Marine to Direct Women's Center

Susan Marine, who currently leads Harvard’s anti-sexual assault program, will be the first director of the College Women’s Center when it opens in the fall, Associate Dean Judith H. Kidd said yesterday.

The announcement ends a six-month search, and it brings the Women’s Center one step closer to existence.

A 13-member search committee, composed of students, faculty, and administrators, unanimously recommended Marine, who now serves as director of the College’s Office of Sexual Assault Prevention and Response.

Marine is a former teaching fellow for Psychology 1703, “Human Sexuality.” She is pursuing a doctorate in higher education at Boston College, with a tentative dissertation topic on transgender students at women’s colleges.

Prior to coming to Harvard, she coordinated an anti-domestic violence program for the Cambridge Public Health Department. She has also directed safety and sexual abuse awareness programs at Dartmouth and Colorado College.

Dean of Harvard College Benedict H. Gross ’71 wrote in an e-mail that Marine “has done an outstanding job” in her present post. “We did a national search for this position, interviewed a number of outside applicants, and were delighted to find that we had the best person right here,” he added.

The search committee whittled down a pool of 144 applicants to just six semi-finalists, who were all invited to spend a day at Harvard. The final two candidates gave a town-hall-style presentation to a group of representatives from different groups involved in women’s issues.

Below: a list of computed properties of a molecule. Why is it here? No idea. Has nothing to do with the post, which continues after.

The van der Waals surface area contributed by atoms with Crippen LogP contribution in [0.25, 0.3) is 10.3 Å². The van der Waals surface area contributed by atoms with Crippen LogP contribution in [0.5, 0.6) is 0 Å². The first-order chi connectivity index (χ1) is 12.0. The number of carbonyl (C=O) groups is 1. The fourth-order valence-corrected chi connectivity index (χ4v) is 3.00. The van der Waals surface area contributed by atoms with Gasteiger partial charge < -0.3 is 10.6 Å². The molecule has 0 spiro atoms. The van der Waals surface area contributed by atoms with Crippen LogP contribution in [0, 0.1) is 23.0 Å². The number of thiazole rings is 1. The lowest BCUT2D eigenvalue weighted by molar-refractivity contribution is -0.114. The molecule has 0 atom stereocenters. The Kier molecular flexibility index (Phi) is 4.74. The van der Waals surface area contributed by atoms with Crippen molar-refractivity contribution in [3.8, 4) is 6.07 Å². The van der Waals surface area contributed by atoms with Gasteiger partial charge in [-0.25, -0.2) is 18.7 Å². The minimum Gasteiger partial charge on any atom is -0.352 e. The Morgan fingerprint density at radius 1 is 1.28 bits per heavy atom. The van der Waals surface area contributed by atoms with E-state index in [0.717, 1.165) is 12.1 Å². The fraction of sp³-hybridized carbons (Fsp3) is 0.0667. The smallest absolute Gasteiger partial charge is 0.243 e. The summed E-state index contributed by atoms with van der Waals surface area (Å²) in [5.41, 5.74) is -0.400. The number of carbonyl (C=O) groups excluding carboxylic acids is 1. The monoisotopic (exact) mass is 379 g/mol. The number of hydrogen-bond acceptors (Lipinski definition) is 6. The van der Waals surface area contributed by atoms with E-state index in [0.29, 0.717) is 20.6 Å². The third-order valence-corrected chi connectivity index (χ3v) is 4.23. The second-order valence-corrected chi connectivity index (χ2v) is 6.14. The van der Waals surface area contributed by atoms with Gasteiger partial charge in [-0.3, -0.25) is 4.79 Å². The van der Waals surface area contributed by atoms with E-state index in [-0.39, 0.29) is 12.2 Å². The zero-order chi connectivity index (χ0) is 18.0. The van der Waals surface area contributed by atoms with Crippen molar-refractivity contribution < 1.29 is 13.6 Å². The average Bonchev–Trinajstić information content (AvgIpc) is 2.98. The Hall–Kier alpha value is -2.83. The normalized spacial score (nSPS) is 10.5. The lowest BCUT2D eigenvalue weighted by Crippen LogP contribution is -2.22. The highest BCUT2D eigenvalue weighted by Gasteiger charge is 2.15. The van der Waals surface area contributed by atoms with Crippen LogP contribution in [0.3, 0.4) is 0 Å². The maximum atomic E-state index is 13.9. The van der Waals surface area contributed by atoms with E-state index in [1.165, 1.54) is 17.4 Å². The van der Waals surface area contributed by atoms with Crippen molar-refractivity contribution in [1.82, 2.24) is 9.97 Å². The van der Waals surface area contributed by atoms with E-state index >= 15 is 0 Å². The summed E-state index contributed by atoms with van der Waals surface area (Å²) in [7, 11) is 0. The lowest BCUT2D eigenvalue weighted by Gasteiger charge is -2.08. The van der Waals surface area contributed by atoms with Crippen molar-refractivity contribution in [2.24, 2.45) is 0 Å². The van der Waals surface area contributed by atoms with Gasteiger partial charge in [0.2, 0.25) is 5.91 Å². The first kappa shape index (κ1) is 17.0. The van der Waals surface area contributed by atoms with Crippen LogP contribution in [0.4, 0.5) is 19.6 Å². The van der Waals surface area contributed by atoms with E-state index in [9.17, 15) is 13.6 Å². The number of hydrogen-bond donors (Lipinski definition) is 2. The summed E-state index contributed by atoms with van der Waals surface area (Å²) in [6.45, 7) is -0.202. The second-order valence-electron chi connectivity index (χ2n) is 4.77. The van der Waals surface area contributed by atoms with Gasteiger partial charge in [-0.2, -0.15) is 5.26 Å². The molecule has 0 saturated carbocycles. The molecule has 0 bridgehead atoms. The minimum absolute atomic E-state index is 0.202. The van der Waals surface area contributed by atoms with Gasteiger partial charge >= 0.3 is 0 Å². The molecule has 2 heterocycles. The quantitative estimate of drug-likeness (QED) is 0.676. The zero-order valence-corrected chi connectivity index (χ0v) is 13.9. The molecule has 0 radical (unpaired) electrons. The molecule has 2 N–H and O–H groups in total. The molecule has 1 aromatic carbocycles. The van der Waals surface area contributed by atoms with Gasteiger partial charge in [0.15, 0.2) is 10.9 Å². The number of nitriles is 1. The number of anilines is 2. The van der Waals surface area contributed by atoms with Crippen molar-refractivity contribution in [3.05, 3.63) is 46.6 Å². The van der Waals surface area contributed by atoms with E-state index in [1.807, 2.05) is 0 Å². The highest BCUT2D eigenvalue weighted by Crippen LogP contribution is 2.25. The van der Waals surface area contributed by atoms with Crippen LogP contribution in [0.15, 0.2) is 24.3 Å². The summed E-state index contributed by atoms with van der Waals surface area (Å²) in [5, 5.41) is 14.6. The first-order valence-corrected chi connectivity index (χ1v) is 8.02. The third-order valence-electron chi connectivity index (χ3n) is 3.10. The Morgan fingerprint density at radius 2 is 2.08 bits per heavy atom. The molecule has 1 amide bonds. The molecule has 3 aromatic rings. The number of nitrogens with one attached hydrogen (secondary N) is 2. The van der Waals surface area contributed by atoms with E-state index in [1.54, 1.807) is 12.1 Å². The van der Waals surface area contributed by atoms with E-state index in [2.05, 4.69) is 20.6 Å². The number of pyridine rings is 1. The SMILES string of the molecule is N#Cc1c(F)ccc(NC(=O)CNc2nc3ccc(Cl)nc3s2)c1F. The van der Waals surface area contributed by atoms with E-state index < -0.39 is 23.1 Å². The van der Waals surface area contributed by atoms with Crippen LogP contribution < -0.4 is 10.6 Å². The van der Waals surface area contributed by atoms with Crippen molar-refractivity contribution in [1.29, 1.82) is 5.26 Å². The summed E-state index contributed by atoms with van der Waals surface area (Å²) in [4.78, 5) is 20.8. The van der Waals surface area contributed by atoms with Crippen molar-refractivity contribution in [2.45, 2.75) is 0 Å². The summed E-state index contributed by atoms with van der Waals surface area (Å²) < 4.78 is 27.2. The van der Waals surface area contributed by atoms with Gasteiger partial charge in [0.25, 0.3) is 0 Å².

The ultimate choice of Marine, who has been at Harvard for over three years, comes in time for her to greet the Class of 2010 this September.

The exact ways in which the Women’s Center will operate are less clear, although Kidd says she hopes that students will be instrumental in shaping the center.

“What I’ve said all the way through the process is that it’s going to be up to the director and women’s groups to decide what it’s going to be and what it’s going to look like,” Kidd said.

Giselle B. Schuetz ’06, the former co-chair of the Radcliffe Union of Students and a member of the search committee, said she was looking for the candidate “most attentive” to undergrads.

“One thing I hope the Women’s Center will do, which is actually one thing that Susan pitched in her town-hall meeting, is a leadership development curriculum program that the whole governing body of a student group would do together.”

The opening of the center in September will end a decades-long student effort to secure College support for women’s space on campus.

A student-run women’s space opened in the Quad in 1971 with a $600 grant from the Radcliffe Union. But in 1990, more than 1,000 students petitioned for a College-sponsored center, arguing that the Quad space was too small and too far from Harvard Yard.

Leaders of campus women’s groups called for a three-room center in a Yard dorm basement in 2000. And in 2004, the Radcliffe Union called for a center inside Hilles Library.

This past September, College officials made their first public endorsement for building the Women’s Center. By December, the College was advertising for a center director.

“Students have kept up their interest and have not let this die,” Kidd said at the time.

—Staff writer Liz C. Goodwin can be reached at

—Staff writer Daniel J.T. Schuker can be reached at